COP Dand Patan MWR Center Boost Morale for Okla. N.G.
PAKTYA PROVINCE – There aren’t many amenities on remote COP Dand Patand, near the Pakistan border, but the soldiers of Co D make the most of their free time in their MWR center. “Having easy and constant access to phones to call friends and family back home is a nice way to take a mental break, and enjoy keeping up with what's going on back home,” said Pvt. Patrick McCrory, an infantryman from N.M.“Being able to log on at anytime and check email, and see pictures of my wife and kids helps me on a daily basis,” said Spc. Joby Daugherty. “Just being able to see what my family is doing, gives me a sense that even though I’m away, I’m not missing my kids grow-up.” Pvt. 1st Class Lauren Boyles, a petroleum supply specialist from Okla., uses the internet in a different way. “It’s awesome that I can order comfort items from Amazon, and receive them in Afghanistan,” said Boyles, “It takes a while to get here, but it’s worth the wait.”When not shopping or staying in touch with their loved ones, many of the TF Creek soldiers use the gym to keep themselves fit to fight. The gym, named in honor of Sgt. Brent Maher, a Fallen Soldier from the Iowa Army N.G., who was killed in action last summer, and served on COP Dand Patan, houses 3 treadmills, 2 elliptical machines, various free weights, weight machines and exercise mats.“Going to the gym helps me remain mission ready and in peak physical shape,” said Staff Sgt. Christopher Gray, an infantryman from Tenn. “I also find it a great way to wind down from a stressful day, and it keeps me mentally sharp as well.”Sgt. David Holcomb, an administrative specialist from Okla., has lost over 20-lbs since deploying. “I throw on my body armor, and road march on the treadmill, or crank up the incline and walk up to 5 miles a day,” he said.“The MWR is a great place for soldiers to get together and play video games, watch a movie, or just relax and play cards,” said 1st Sgt. James Boyer, Okla. native, and 1st sgt.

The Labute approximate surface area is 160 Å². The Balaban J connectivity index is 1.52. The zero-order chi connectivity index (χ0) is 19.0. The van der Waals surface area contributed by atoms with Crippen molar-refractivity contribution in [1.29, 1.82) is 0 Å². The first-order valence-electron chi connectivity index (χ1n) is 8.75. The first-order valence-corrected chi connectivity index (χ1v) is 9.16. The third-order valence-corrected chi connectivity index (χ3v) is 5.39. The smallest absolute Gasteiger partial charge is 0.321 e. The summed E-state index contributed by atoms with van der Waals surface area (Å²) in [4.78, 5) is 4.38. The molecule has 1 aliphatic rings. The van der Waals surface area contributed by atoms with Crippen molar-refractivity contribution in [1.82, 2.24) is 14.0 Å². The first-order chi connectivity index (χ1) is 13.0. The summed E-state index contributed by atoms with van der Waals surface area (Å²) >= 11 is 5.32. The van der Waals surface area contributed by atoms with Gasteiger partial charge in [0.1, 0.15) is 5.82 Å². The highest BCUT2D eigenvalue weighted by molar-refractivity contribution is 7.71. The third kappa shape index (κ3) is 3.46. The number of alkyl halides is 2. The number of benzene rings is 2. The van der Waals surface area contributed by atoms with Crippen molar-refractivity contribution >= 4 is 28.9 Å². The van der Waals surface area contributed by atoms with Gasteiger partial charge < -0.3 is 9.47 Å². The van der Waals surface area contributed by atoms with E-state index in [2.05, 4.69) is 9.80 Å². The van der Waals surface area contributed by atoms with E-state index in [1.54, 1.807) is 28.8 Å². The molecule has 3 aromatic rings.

Staff Sgt. Christopher Gray works on his sit-ups at the Sgt. Brent Maher Memorial Gym.
Story and photos by Staff Sgt. Lindsey Kibler, ISAF PAO
In his down time, Nosaka likes to make life at COP Lion as comfortable as possible for him and his battle buddies. Up bright and early, he spends his time cleaning the Role I aid station he both works and lives in. He can be found cooking hot meals on a makeshift grill — a hole in the ground filled with charcoal — or working on his carpentry skills by building shelves, and a horse shoe pit. He doesn‟t mind getting dirty. "I lived in the woods growing up, so this is all sort of the norm for me," he joked.While it may be too quiet for some, he's looking forward to spending the rest of his deployment away from the busier life normally experienced at larger FOBs and bases. In his line of work, he said, "quiet is a good thing."
Recruits Train to Fight for Peace at KMTC